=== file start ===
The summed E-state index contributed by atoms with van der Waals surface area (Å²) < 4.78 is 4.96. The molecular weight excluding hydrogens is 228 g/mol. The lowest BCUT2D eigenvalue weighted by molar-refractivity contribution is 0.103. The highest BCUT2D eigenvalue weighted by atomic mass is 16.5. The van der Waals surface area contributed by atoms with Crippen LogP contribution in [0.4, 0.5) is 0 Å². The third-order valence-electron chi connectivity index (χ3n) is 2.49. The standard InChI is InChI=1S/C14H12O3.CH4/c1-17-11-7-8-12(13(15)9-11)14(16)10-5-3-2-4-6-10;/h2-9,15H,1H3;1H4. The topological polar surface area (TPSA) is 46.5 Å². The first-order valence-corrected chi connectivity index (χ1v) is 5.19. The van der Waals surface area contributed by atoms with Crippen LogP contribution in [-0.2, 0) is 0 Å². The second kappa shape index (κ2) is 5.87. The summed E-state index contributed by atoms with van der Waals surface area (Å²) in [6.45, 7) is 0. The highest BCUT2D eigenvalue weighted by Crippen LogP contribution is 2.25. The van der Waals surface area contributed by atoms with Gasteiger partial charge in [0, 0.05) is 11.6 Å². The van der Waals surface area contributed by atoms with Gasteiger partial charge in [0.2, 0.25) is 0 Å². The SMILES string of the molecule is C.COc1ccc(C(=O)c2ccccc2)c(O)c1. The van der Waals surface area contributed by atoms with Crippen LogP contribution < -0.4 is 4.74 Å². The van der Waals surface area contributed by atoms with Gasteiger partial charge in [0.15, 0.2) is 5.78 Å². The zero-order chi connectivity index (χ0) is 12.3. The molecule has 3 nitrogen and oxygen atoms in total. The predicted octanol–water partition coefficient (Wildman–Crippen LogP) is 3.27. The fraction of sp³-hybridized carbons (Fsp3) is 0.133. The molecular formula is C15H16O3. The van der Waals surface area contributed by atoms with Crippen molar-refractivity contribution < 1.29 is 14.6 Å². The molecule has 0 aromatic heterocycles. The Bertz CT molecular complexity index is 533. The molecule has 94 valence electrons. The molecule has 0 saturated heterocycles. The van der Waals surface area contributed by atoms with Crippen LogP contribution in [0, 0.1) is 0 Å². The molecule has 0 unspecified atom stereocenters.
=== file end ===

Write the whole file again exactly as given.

The summed E-state index contributed by atoms with van der Waals surface area (Å²) < 4.78 is 4.96. The molecular weight excluding hydrogens is 228 g/mol. The lowest BCUT2D eigenvalue weighted by molar-refractivity contribution is 0.103. The highest BCUT2D eigenvalue weighted by atomic mass is 16.5. The van der Waals surface area contributed by atoms with Crippen LogP contribution in [0.4, 0.5) is 0 Å². The third-order valence-electron chi connectivity index (χ3n) is 2.49. The standard InChI is InChI=1S/C14H12O3.CH4/c1-17-11-7-8-12(13(15)9-11)14(16)10-5-3-2-4-6-10;/h2-9,15H,1H3;1H4. The topological polar surface area (TPSA) is 46.5 Å². The first-order valence-corrected chi connectivity index (χ1v) is 5.19. The van der Waals surface area contributed by atoms with Crippen LogP contribution in [-0.2, 0) is 0 Å². The second kappa shape index (κ2) is 5.87. The summed E-state index contributed by atoms with van der Waals surface area (Å²) in [6.45, 7) is 0. The highest BCUT2D eigenvalue weighted by Crippen LogP contribution is 2.25. The van der Waals surface area contributed by atoms with Gasteiger partial charge in [0, 0.05) is 11.6 Å². The van der Waals surface area contributed by atoms with Gasteiger partial charge in [0.2, 0.25) is 0 Å². The SMILES string of the molecule is C.COc1ccc(C(=O)c2ccccc2)c(O)c1. The van der Waals surface area contributed by atoms with Crippen LogP contribution < -0.4 is 4.74 Å². The van der Waals surface area contributed by atoms with Gasteiger partial charge in [0.15, 0.2) is 5.78 Å². The zero-order chi connectivity index (χ0) is 12.3. The molecule has 3 nitrogen and oxygen atoms in total. The predicted octanol–water partition coefficient (Wildman–Crippen LogP) is 3.27. The fraction of sp³-hybridized carbons (Fsp3) is 0.133. The molecular formula is C15H16O3. The van der Waals surface area contributed by atoms with Crippen molar-refractivity contribution < 1.29 is 14.6 Å². The molecule has 0 aromatic heterocycles. The Bertz CT molecular complexity index is 533. The molecule has 94 valence electrons. The molecule has 0 saturated heterocycles. The van der Waals surface area contributed by atoms with Crippen LogP contribution in [0, 0.1) is 0 Å². The molecule has 0 unspecified atom stereocenters.